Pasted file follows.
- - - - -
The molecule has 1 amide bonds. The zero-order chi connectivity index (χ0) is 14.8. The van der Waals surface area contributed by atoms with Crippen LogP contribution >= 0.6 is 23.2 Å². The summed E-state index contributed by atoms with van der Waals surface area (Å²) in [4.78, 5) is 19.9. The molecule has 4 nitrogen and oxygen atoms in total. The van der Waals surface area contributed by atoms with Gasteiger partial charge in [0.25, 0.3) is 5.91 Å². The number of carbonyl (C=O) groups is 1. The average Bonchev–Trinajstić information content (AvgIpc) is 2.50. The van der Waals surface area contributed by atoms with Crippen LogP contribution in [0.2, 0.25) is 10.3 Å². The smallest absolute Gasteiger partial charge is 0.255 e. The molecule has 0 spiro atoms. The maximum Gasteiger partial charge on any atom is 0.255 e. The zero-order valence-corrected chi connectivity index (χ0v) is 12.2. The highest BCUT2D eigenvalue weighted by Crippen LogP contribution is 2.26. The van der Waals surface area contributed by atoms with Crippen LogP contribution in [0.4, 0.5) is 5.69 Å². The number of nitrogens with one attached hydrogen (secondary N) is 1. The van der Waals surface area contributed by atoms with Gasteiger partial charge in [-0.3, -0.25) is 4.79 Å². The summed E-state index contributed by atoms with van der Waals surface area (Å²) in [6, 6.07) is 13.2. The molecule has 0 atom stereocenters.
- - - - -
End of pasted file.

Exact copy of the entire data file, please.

The molecule has 1 amide bonds. The zero-order chi connectivity index (χ0) is 14.8. The van der Waals surface area contributed by atoms with Crippen LogP contribution >= 0.6 is 23.2 Å². The summed E-state index contributed by atoms with van der Waals surface area (Å²) in [4.78, 5) is 19.9. The molecule has 4 nitrogen and oxygen atoms in total. The van der Waals surface area contributed by atoms with Gasteiger partial charge in [0.25, 0.3) is 5.91 Å². The number of carbonyl (C=O) groups is 1. The average Bonchev–Trinajstić information content (AvgIpc) is 2.50. The van der Waals surface area contributed by atoms with Crippen LogP contribution in [0.2, 0.25) is 10.3 Å². The smallest absolute Gasteiger partial charge is 0.255 e. The molecule has 0 spiro atoms. The maximum Gasteiger partial charge on any atom is 0.255 e. The zero-order valence-corrected chi connectivity index (χ0v) is 12.2. The highest BCUT2D eigenvalue weighted by Crippen LogP contribution is 2.26. The van der Waals surface area contributed by atoms with Crippen LogP contribution in [0.4, 0.5) is 5.69 Å². The number of nitrogens with one attached hydrogen (secondary N) is 1. The van der Waals surface area contributed by atoms with Gasteiger partial charge in [-0.3, -0.25) is 4.79 Å². The summed E-state index contributed by atoms with van der Waals surface area (Å²) in [6, 6.07) is 13.2. The molecule has 0 atom stereocenters.